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Anti-war resistance in Belarus: Rail partisans slow Russian troops

On 23 April, The Washington Post wrote about a clandestine Belarusian network of railway workers and dissidents who helped to stop Russia’s assault on Kyiv. Since the start of the war, certain Belarusians have disrupted the transit of Russian equipment through...

On 23 April, The Washington Post wrote about a clandestine Belarusian network of railway workers and dissidents who helped to stop Russia’s assault on Kyiv. Since the start of the war, certain Belarusians have disrupted the transit of Russian equipment through their country, documented Russian troop positions, and shared information with Ukrainians.

Belarusian “rail partisans” have physically damaged railway signalling equipment, while hacker groups, known as cyber partisans, have interfered with railroad software systems. Partisans say their actions do not affect passenger safety.

Authorities have responded with violence and charges of terrorism. Punishments range from long prison sentences to the death penalty. The authorities accuse the rail partisans of being in the pay of Western governments. They claim the so-called partisans seek to perpetrate disasters and mass human casualties. But only partisans have suffered physically so far.

What has happened since the start of the war?

Today’s rail partisans trace their history to Belarusian resistance in the Second World War. In 1943, partisans disrupted German reinforcements and supplies, destroying more than 90,000 rails, 1,061 trains, and 72 railroad bridges in Belarus alone. The “rail war” during WWII is a part of the school curriculum in contemporary Belarus.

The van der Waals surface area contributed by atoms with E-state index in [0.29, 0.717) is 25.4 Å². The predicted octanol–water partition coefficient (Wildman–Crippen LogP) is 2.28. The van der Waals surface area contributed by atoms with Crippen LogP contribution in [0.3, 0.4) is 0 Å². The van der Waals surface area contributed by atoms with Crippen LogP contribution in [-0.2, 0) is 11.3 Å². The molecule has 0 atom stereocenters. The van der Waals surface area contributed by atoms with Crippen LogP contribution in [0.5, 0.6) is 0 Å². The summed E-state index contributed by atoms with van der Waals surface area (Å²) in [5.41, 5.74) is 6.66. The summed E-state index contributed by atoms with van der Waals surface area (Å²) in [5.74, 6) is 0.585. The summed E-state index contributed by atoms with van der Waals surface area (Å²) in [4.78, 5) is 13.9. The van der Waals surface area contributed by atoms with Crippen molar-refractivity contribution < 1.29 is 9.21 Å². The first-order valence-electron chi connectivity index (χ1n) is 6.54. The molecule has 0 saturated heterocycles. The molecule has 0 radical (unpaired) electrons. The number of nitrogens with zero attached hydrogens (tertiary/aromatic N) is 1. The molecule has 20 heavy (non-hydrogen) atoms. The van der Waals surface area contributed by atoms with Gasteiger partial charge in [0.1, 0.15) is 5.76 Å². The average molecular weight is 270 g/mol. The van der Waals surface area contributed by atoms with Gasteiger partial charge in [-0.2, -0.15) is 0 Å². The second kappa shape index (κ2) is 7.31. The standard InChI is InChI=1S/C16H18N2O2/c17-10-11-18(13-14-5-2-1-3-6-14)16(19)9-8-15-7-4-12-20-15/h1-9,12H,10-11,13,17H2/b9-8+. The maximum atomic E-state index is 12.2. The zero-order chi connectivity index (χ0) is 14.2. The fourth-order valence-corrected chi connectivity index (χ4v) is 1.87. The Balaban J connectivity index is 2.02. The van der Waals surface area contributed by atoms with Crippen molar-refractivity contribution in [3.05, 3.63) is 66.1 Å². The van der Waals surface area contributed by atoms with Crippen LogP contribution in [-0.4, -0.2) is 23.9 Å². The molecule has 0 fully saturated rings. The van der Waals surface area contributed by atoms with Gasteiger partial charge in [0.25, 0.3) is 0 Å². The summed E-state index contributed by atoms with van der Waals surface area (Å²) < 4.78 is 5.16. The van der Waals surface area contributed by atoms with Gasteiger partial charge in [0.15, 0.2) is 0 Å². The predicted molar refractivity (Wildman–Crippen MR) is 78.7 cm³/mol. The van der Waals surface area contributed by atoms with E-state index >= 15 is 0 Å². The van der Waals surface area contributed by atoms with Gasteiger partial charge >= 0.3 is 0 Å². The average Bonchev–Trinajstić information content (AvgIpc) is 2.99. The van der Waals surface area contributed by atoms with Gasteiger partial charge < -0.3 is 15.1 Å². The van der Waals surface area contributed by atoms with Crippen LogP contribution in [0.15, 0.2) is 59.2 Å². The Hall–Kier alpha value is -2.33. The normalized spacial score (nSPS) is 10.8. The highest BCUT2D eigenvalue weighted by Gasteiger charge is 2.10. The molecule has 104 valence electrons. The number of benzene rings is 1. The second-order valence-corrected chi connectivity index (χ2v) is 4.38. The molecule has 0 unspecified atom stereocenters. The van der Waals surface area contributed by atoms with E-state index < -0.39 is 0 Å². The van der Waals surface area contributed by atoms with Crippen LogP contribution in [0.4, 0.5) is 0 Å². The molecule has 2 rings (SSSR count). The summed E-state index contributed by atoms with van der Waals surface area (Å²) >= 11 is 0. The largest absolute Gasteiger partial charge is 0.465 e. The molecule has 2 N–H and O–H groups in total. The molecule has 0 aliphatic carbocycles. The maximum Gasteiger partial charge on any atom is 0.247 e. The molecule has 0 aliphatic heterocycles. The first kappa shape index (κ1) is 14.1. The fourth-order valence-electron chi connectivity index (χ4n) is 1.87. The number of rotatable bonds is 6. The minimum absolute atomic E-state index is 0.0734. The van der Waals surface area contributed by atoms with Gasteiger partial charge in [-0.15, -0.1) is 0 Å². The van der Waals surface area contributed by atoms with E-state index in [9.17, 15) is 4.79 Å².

Since the start of the Russian war against Ukraine, both state and independent Belarusian media have reported an increasing number of incidents on the Belarusian railways. Incidents at this scale have not been seen since WW2. However, a distinctive feature of the new “rail war” is modern partisans do not destroy trains or railway tracks.

The most common form of sabotage is the arson of relay cabinets. As a result, automatic signalling systems for trains and switches stop working, disrupting schedules, and forcing the trains to move at reduced speeds of 15–20 km per hour.

On 25 March, rail partisans damaged relay cabinets on the Barysau-Navasady section of Belarus’ railway. Source: Twitter @HannaLiubakova.

On 25 February, a cyber partisan group attacked Belarusian railway software systems in order to slow down the movement of Russian military equipment. Various systems, including electronic tickets sales, were down for more than two weeks, disrupting railway operations.

ByPol, a Poland-based group of former security officers who left Belarusian law enforcement agencies after the rigged 2020 elections and police violence that ensued, took responsibility for damaging railway equipment across Belarus. On 2 March, the Interior Ministry partially confirmed sabotage acts on the country’s railways, mentioning several incidents in Mahiliou, Homiel, and Minsk regions.

Authorities have been releasing information about arrests in order to intimidate participants of the anti-war movement. At the same time, independent media reports have been intermittent due to the serious risks that anti-war protesters could face if exposed. Therefore, it is not yet possible to evaluate the scale of the current “rail war.” Acts of sabotage are estimated to number more than 80.

Ukraine’s military command has acknowledged Belarusian resistance. On 23 March, Ukraine noted, “Sympathetic Belarusians, condemning the contribution of the current illegal Belarusian authorities to the war against Ukraine, have partially disrupted railway traffic between the Republic of Belarus and Ukraine.” On 24 April, Ukrainian presidential adviser Olexiy Arestovych also indicated he was aware of the contributions of Belarusian partisans in disrupting enemy railway operations.